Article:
• When defining an event handler method for a button, the method scope = event object, not the class instance.
    • class Application extends MovieClip {
    • private var btnSubmit:MovieClip;
    • private function onLoad():Void {
    • btnSubmit.onPress = submitPress;
    • }
    • private function submitPress(evtObj:Object):Void {
    • trace(&quot;button event method scope = &quot;+this);
    • }
    • }
  • 38. Introduction to Design Patterns for Flash and Flex
  • 39. Introduction to Design Patterns for Flash and Flex
    • Solution:
    • We need an object to encapsulate and &quot;re-route&quot; the declared scope of the function. (i.e. scope = object to which it belongs)
    • import mx.utils.Delegate;
    • class Application extends MovieClip {
    • private var btnSubmit:MovieClip;
    • private function onLoad():Void {
    • btnSubmit.onPress = Delegate.create(this,submitPress);
    • }
    • private function submitPress(evtObj:Object):Void {
    • trace(&quot;button event method scope = &quot;+this);
    • }
    • }
  • 40. Introduction to Design Patterns for Flash and Flex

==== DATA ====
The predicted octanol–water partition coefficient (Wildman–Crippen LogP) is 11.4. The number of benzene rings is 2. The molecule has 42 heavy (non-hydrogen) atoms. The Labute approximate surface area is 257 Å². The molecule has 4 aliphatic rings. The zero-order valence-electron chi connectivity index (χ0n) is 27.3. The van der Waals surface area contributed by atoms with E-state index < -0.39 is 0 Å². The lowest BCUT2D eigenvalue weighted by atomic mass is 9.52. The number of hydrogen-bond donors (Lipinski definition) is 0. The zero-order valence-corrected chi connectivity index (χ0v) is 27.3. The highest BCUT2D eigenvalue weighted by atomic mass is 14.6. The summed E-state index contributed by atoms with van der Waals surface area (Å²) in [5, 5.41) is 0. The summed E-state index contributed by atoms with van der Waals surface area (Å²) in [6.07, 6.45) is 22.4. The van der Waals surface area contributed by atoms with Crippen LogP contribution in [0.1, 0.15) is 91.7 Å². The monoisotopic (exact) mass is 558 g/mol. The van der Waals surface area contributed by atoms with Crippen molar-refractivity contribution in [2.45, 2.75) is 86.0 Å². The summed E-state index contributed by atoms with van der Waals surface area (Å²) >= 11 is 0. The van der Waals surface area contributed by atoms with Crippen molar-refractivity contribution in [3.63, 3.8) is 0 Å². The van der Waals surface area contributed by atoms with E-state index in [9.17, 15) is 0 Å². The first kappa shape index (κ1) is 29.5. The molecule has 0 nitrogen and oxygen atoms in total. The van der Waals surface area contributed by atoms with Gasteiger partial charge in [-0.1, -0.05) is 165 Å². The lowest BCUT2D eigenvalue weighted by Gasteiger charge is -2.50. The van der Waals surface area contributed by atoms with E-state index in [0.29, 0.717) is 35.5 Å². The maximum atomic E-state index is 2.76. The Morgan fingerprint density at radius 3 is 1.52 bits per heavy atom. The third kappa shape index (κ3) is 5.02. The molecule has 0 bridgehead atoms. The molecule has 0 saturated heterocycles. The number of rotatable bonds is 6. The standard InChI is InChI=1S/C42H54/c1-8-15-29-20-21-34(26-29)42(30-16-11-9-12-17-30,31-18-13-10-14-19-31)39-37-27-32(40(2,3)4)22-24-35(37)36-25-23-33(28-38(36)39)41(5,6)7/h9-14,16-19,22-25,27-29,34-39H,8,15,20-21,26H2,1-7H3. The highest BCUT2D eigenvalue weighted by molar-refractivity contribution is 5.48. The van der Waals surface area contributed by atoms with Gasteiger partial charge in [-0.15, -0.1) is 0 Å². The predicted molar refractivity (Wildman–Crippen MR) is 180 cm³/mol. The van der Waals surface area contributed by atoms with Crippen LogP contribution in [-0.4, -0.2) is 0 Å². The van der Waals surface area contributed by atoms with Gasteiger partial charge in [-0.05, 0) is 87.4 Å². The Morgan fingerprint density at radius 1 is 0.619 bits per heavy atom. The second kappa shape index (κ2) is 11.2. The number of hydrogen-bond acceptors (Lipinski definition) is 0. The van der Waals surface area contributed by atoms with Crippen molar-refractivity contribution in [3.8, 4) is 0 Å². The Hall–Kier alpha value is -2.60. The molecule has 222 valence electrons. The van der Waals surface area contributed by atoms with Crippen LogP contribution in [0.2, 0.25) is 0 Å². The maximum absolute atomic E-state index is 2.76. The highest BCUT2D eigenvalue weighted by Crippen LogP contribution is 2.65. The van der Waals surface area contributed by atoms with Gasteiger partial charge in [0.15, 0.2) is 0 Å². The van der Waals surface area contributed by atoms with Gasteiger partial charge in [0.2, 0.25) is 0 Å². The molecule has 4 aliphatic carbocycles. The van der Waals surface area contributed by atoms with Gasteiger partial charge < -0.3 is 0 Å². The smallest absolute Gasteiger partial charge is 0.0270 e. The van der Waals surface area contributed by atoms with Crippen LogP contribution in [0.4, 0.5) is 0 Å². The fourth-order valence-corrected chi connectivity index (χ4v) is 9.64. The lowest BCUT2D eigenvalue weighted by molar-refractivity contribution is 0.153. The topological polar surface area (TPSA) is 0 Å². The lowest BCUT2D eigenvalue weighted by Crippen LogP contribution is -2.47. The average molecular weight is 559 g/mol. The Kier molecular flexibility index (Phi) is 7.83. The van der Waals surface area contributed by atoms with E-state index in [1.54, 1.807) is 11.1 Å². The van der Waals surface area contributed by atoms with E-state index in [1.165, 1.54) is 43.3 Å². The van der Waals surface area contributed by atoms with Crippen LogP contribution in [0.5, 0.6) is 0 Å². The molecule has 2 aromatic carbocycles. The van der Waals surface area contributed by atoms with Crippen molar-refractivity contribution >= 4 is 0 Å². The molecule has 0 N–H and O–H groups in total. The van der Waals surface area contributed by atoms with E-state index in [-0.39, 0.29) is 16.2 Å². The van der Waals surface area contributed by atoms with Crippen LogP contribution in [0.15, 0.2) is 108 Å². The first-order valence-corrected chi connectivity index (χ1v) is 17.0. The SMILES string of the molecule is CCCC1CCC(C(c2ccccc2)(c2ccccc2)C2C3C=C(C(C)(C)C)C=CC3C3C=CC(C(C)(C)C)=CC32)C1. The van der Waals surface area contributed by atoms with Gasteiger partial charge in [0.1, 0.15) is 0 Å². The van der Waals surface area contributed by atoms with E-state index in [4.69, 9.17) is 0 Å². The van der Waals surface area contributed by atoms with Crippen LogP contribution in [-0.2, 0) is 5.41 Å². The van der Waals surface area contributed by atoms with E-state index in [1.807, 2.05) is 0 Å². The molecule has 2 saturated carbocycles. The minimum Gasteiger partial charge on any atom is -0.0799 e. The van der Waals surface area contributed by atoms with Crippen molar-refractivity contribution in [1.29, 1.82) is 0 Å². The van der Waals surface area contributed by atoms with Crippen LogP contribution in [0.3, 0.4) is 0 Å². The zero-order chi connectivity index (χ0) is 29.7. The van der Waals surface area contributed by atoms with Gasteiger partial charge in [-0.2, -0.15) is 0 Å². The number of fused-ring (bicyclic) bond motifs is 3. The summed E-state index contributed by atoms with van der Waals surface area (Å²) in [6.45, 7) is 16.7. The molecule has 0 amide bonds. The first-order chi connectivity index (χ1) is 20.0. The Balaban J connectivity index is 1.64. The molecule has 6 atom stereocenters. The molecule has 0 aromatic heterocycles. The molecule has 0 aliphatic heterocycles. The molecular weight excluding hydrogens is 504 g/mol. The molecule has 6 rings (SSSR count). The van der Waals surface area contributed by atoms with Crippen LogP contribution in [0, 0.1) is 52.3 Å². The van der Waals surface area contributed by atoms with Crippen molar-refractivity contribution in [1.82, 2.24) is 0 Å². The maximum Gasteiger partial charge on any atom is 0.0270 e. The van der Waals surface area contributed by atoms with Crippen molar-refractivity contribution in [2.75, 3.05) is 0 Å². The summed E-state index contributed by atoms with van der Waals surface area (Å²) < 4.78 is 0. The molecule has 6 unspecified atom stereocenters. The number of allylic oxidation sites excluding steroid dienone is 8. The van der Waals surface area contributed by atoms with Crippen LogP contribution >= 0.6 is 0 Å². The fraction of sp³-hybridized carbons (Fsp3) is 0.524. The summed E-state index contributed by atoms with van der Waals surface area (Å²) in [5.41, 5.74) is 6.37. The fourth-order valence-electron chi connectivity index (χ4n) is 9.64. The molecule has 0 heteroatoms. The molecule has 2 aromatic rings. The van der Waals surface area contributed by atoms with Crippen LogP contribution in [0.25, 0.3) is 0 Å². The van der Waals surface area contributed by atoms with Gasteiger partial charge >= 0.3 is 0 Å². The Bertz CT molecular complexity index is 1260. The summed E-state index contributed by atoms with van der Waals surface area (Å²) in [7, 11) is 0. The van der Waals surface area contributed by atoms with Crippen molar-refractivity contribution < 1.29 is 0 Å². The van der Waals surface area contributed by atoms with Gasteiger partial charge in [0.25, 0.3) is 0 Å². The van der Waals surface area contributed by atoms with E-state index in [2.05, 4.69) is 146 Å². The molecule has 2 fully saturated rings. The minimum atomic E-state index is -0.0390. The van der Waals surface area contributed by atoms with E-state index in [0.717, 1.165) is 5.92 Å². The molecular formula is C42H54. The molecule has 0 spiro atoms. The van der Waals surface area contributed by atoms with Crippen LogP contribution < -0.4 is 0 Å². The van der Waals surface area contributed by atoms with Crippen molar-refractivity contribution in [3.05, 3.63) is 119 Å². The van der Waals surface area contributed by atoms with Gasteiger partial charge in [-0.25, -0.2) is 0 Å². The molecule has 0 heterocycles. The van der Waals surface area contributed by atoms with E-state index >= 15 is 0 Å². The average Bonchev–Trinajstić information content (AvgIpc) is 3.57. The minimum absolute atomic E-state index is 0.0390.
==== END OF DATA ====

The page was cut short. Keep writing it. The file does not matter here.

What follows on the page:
• 41. Introduction to Design Patterns for Flash and Flex
    • That “solution” is called the Proxy Pattern .
    • A proxy class provides a surrogate, or “stands in” for another object to control access to it.
  • 42. Introduction to Design Patterns for Flash and Flex
    • That “solution” is called the Proxy Pattern .
    • A proxy class provides a surrogate, or “stands in” for another object to control access to it.
    • By wrapping our submitPress object with the Delegate proxy class , passing a reference of mcApplication (i.e. &quot;this&quot;), submitPress is scoped to mcApplication , and not btnSubmit .
  • 43. Introduction to Design Patterns for Flash and Flex
    • Other examples of a proxy class :
      • MovieClipLoader (AS 2.0) : acts as a surrogate between the object calling the load action and the target clip loading the asset. The MovieClipLoader controls access to the target clip, and by doing so provides a more powerful set of tools for getting information from the load process.
  • 44. Introduction to Design Patterns for Flash and Flex
    • before
    after
  • 45. Introduction to Design Patterns for Flash and Flex
    • Other examples of a proxy class :